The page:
You will also want to live on your taxable brokerage account first. Taxable brokerage accounts don’t have penalties for early withdrawal. Therefore, you can withdraw from your taxable accounts first while your retirement accounts grow.
For example, you might have $500k in a taxable brokerage account and $500k in your 401k. Let’s assume you have a conservative rate of return at 5%, and you’re withdrawing $40k per year.
At 55, you start withdrawing $40k per year from a taxable account. At 65, your taxable account is now worth $286k. However, your 401k has grown (5% ROI) and is now worth $823k. Your total account balance is now $1,109,000.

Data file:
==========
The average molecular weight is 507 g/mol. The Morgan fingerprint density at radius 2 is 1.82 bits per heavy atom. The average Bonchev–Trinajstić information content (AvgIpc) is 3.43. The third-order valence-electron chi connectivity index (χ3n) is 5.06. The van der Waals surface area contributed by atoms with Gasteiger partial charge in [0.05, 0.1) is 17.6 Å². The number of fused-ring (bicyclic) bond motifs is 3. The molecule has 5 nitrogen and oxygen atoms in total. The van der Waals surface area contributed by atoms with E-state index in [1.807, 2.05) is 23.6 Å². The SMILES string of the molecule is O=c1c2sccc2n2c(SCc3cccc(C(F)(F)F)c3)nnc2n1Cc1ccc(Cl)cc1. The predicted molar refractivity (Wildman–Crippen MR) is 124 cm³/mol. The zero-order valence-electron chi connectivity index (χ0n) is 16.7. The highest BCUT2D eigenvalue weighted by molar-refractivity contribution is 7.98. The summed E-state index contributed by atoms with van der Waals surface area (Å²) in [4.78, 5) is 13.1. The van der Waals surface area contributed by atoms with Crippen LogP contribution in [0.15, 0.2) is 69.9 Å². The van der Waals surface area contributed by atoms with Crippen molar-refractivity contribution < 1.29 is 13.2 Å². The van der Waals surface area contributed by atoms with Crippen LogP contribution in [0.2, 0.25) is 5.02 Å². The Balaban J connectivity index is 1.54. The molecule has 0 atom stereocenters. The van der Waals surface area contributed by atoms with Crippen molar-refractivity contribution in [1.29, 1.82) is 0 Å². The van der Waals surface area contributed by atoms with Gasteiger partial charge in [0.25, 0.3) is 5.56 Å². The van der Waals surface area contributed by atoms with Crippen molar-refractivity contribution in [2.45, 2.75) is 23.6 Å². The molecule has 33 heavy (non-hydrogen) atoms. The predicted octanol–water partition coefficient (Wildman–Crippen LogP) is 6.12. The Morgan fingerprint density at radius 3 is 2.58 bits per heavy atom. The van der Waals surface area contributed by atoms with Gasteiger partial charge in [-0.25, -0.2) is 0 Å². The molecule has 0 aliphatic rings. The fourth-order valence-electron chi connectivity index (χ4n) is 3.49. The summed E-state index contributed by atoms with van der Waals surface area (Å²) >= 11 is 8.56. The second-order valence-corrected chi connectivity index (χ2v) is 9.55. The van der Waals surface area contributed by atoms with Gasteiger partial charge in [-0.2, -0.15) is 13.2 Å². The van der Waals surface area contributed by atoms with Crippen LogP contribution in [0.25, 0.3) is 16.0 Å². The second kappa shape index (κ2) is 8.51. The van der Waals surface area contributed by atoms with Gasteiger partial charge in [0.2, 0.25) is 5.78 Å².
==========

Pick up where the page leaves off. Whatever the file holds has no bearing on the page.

How can I retire at 55 with no money?
You can retire at 55 with no money by creating or investing in income producing assets, lowering your cost of living, or choosing to work longer. Some retirees will continue to work part-time in retirement to cover expenses.
Nobody wants to reach 55 and realize they have no money for retirement. The best thing you can do is start planning your path to retirement now.
You might consider income producing assets. These could be covered call ETFs, rental properties, or building your own side hustle. These assets will continue to pay you for being an owner.
For example, the average 60 year old has $200k saved for retirement. It’s not much, but invested into a covered call ETF paying 10% would generate $20k per year.